I've been lucky enough to have a career that has taken me to some truly remote places around the world as a professional climber and photographer. I've climbed Mount Everest a few times, and even skied down it, too. But early on in my photography career, I was asked to join a National Geographic expedition with three of my heroes to traverse the super remote Changtang plateau in northwestern Tibet—a crazy, unsupported trek across 400 miles on one of the highest plateaus in the world, which averages around 17,000 feet. Crossing the Changtang plateau unsupported requires the equivalent commitment and effort as going to the North or South Pole, or climbing Everest.
I signed up with this incredible group of guys, one of them being Rick Ridgeway, who was the first American to climb K2 without oxygen andwho's also written a ton of books—a heroic explorer I've always looked up to. The other guy was Galen Rowell, who was a famous National Geographic photographer who had been all over the world. Conrad Anker was the third, one of the great climbers of our time. They were all much older than me, so I was super flattered when they invited me along. When we headed off to the drop-off point on this particular trip, we had to drive four days off-road into a super remote section of Tibet. Along the way, we met some nomadic Tibetans known as drokpas that lived in an encampment in yak skin tents. It was like meeting someone from 200 years ago: They're completely nomadic, living in the same way that they've been living for the last several hundred years. I was told that these people have very little, so when they offer you something to eat or if they bring you into their tent, it's customary and critically important to take with great appreciation whatever they offer. "It's all part of the experience, bud."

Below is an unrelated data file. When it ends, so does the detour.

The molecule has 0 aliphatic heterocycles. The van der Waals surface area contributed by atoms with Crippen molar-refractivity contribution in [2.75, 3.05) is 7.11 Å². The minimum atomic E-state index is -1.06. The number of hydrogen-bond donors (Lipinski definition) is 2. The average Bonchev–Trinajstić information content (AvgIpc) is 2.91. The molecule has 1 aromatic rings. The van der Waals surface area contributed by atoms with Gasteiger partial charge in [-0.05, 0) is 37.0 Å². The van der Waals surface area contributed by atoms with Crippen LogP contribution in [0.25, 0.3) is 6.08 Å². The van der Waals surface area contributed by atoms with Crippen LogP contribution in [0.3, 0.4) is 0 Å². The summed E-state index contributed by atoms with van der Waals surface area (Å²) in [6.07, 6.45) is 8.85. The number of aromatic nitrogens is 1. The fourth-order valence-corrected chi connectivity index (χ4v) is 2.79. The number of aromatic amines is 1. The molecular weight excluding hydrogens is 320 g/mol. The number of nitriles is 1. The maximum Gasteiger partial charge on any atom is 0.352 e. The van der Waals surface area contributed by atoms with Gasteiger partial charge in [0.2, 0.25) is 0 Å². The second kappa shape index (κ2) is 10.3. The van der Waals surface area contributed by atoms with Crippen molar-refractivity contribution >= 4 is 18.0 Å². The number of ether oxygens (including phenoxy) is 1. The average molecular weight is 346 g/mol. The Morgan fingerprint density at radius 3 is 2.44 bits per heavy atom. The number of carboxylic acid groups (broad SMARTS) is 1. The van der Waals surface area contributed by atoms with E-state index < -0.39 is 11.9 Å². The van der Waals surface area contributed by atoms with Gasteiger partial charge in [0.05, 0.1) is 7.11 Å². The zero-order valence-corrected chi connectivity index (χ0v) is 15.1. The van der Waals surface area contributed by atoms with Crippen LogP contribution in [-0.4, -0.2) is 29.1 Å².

When we pulled up to the tent, there was a guy and a couple of kids running around with dreads in their hair, wearing yak skin jackets. They'd never seen white people before and were completely blown away by the sight of us. I actually look Tibetan, but they stared at Rick, Conrad, and Galen. The drokpa was holding a hammer and let it drop to the ground. His mouth hung agape as if he were looking at aliens. His wife walked over to him and smacked him on the head, saying something in Tibetan. He looked sheepish as his wife graciously invited us into their tent. It was surprisingly well appointed with images of Buddhist deities and the Potala Palace in Lhasa. My nose cringed a bit at the smell of something unfamiliar, a bit rancid and quite powerful. Rick, Galen, and Conrad had all been to Tibet; Galen was actually one of the first National Geographic photographers that photographed Tibet when it first re-opened to westerners in the 80s. He knew so much about Tibetan traditions. While our kind host was mashing up some rancid yak butter in a churn, I thought to myself, Oh man, I'm not really sure that's for me…. The woman proceeded to put it into a black tea and then poured a little bit into three shot glasses and offered them up. Being deferential to my seniors, they each picked one of the small cups up. There were no more glasses, so the Tibetan woman looked around and grabbed a mason jar. A giant one. While the other guys were reluctantly sizing up their yak butter tea shots, she filled the large one to the brim. The three guys were staring at me, smirking, you're going down. The guys slurped loudly, letting their shots dribble down their chins.